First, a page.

Metabolic and epigenetic mechanisms regulating macrophage responses; the role of insulin signaling and Akt kinases.

Regulation of macrophage responses in the context of critical illness and sepsis and the role of insulin signaling (in collaboration with Associate Prof. K. Vaporidi, Univ. of Crete).
Critically ill and septic patients enter a state of trained immunity, also characterized as endotoxin tolerance or immunoparalysis. We have previously shown that Akt kinases and miRNAs play a key role in regulating endotoxin tolerance (Androulidaki et al, Immunity 2009; Doxaki et al, J Immunol. 2015, Vergadi et al, Front. Immunol. 2018). Insulin is continuously infused in critically ill patients and insulin oscillation is abolished. We are currently investigating the contribution of insulin oscillatory signaling and insulin resistance in regulating macrophage responses and immunoparalysis, using mouse models and ex-vivo studies from patient samples.

Understanding differences between adult and neonatal innate immune responses (in collaboration with Assistant Prof. E. Vergadi, Dept. of Pediatrics Univ. of Crete, Prof. T. Chavakis, TU Dresden, Prof. G. Hajishengallis, Univ. of Pennsylvania).
Newborns rely on innate immunity to combat pathogens prior to maturation of the adaptive immune system, yet innate immune responses are still immature and not always effective. Thus, neutrophil recruitment at the site of inflammation is not efficient and the capacity of neonatal macrophages to eliminate bacteria is not as efficient as it is in adult cells. We are currently investigating differences between adult and neonatal innate immune responses in the context of neutrophil recruitment and the role of Del-1 protein during polymicrobial sepsis. We are also studying the role of autophagy as a mechanism of pathogen clearance in neonates and the role of Akt kinases in this context.

Understanding differences between adult and neonatal innate immune responses (in collaboration with Assistant Prof. E. Vergadi, Dept. of Pediatrics Univ. of Crete, Prof. T. Chavakis, TU Dresden, Prof. G. Hajishengallis, Univ. of Pennsylvania).

The crosstalk of gut microbiome and innate immune responses and the role of dietary and metabolic products (in collaboration with Associate Prof. M. Venihaki).
It is widely acknowledged that the gut microbiome affects innate immune responses in the context of metabolic and inflammatory diseases. Our group analyzes the impact of insulin resistance-trained macrophages in shaping the gut microbiome using mice carrying genetically-induced insulin resistant macrophages. We are also studying the impact of nutritional products and metabolites in shaping the gut microbiome and how these can affect macrophage responses and the development of inflammatory diseases. We have recently identified algae-derived terpenes and other molecules having potent anti-inflammatory activity. We have developed a cell culture platform utilizing adipocytes and macrophages, for screening isolated compounds or extracts from marine organisms and validate those in in vivo models of inflammatory diseases (obesity/type 2 diabetes, inflammatory bowel disease, skin inflammation and other) to identify potential bioactive molecules or extracts.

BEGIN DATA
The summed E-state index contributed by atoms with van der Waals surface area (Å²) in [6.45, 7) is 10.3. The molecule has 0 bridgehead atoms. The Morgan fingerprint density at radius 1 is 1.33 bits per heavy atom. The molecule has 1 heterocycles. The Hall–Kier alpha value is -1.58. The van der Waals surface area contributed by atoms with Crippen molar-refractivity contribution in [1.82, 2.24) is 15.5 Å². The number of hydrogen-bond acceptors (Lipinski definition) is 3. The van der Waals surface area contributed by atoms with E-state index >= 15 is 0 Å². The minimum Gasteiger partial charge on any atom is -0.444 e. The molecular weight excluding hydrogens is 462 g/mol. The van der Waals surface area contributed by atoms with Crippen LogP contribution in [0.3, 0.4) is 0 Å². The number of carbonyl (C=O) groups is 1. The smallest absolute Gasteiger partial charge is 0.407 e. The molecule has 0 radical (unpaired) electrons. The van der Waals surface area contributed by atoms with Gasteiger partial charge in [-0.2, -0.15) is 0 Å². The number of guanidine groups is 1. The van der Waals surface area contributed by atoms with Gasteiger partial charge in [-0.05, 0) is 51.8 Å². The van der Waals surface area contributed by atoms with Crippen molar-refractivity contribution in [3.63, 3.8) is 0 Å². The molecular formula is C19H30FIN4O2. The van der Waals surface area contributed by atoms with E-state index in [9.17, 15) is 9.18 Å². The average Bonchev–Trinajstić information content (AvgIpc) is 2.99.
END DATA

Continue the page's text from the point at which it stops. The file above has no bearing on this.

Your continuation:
Regulation of adipocyte function and their contribution in metabolic inflammation.
Metabolic inflammation is controlled by a complex interaction of adipocytes and immune cells infiltrating the adipose tissue. Central players of this crosstalk are macrophages and adipocytes, which share some biological properties. We are investigating how nutritional metabolites can affect adipocyte differentiation and function and the contribution of cytokines and Akt signaling in these processes, in the context of metabolic inflammation and obesity.

Circulating ncRNAs (miRNAs and piRNAs) as biomarkers of inflammatory diseases (in collaboration with Lund University).
Circulating miRNAs are promising biomarkers for disease diagnosis and stratification. Our group has identified miRNAs as contributors of inflammatory disease pathologies and we are currently investigating the potential value of these miRNAs as biomarkers. We have recently shown that serum miR-155 is a potential biomarker of male subfertility (Tsatsanis et al, Hum Rep, 2015; Trzybulska et al, J Assist Reprod Genet. 2017; Trzybulska et al, Cell Physiol Biochem. 2018). We are currently investigating the potential of serum ncRNAs as biomarkers of different inflammatory conditions including sepsis, acute renal injury and metabolic inflammation as well as male fertility. The crosstalk of sex hormones with metabolic inflammation and miRNA expression is also investigated.


Selected Publications